At 2 a.m. Sunday, most Americans should turn back their clocks one hour. Also known as falling back. In essence, allowing them to relive the 1 a.m. hour two times.over.
Hawaii, parts of Arizona, the territories of Guam, Puerto Rico, U.S. Virgin Islands and American Samoa do not recognize the change.
For those who do change the digits on their clocks, the sun will seem to come up earlier in the morning and it will set earlier at night, relative to conditions just a few days earlier.
The idea for daylight saving came from legendary American inventor, statesman and founding father Ben Franklin who, in a 1784 letter to a French journal, suggested that Parisians could save thousands of francs annually by waking up earlier in the summer so they wouldn't have to buy so many candles to light the evening hours.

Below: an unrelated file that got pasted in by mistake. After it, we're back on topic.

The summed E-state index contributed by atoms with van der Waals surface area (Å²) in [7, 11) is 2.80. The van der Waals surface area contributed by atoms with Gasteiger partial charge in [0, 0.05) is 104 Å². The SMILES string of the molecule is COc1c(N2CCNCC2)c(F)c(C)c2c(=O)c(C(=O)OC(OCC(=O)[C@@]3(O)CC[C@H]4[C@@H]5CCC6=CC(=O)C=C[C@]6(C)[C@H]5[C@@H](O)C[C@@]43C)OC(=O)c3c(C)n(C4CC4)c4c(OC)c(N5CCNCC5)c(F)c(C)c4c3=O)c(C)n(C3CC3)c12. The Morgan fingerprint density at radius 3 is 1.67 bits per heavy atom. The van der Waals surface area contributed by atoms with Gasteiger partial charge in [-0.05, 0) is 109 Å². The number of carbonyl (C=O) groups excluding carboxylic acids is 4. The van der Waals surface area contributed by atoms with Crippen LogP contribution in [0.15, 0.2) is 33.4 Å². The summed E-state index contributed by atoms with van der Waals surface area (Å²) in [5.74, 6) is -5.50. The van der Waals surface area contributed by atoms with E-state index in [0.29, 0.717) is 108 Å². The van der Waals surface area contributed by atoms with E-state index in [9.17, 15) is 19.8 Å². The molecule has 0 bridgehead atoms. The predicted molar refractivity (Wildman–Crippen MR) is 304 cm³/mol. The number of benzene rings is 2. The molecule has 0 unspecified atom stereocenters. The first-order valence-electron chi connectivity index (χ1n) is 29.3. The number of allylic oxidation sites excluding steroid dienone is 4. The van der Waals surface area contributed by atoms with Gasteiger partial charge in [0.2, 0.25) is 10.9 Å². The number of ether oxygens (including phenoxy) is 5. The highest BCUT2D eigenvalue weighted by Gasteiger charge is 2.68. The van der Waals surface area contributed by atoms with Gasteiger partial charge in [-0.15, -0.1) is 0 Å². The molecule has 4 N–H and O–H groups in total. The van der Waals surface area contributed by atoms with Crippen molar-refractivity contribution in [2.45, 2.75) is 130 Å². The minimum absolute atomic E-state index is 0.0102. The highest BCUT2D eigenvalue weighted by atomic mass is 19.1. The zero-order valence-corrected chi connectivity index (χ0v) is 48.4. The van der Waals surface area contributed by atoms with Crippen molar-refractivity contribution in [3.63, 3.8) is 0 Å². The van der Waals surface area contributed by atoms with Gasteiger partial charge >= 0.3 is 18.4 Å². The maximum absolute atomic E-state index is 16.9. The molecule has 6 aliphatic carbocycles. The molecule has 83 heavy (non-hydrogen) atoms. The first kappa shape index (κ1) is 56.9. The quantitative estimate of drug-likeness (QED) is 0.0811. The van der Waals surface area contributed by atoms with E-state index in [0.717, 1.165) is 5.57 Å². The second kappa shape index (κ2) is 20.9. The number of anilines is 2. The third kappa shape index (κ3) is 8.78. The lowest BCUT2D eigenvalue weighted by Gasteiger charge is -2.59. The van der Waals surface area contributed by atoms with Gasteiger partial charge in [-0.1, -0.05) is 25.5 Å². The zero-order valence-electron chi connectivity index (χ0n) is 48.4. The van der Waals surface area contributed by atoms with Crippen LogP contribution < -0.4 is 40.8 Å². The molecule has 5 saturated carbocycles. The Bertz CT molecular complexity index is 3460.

The United States didn't adopt the practice until the 20th century -- for a brief time during World War I, again during World War II and on a state-by-state basis in the years after the war. It became a national policy, with some tinkering, beginning in 1966. Dozens of other countries now observe some form of daylight saving as well.
The extra hour that people will get this weekend will only last so long. Americans will have to give it back by springing forward -- and turning ahead their clock -- one hour on March 10, 2013.
Unfortunately, actual energy savings have been sketchy at best or perhaps even negative (i.e. costs more electricity) since a/c use became widespread and became the primary electrical load instead of lighting.
Personally, I wish they would pick one time and stick with it.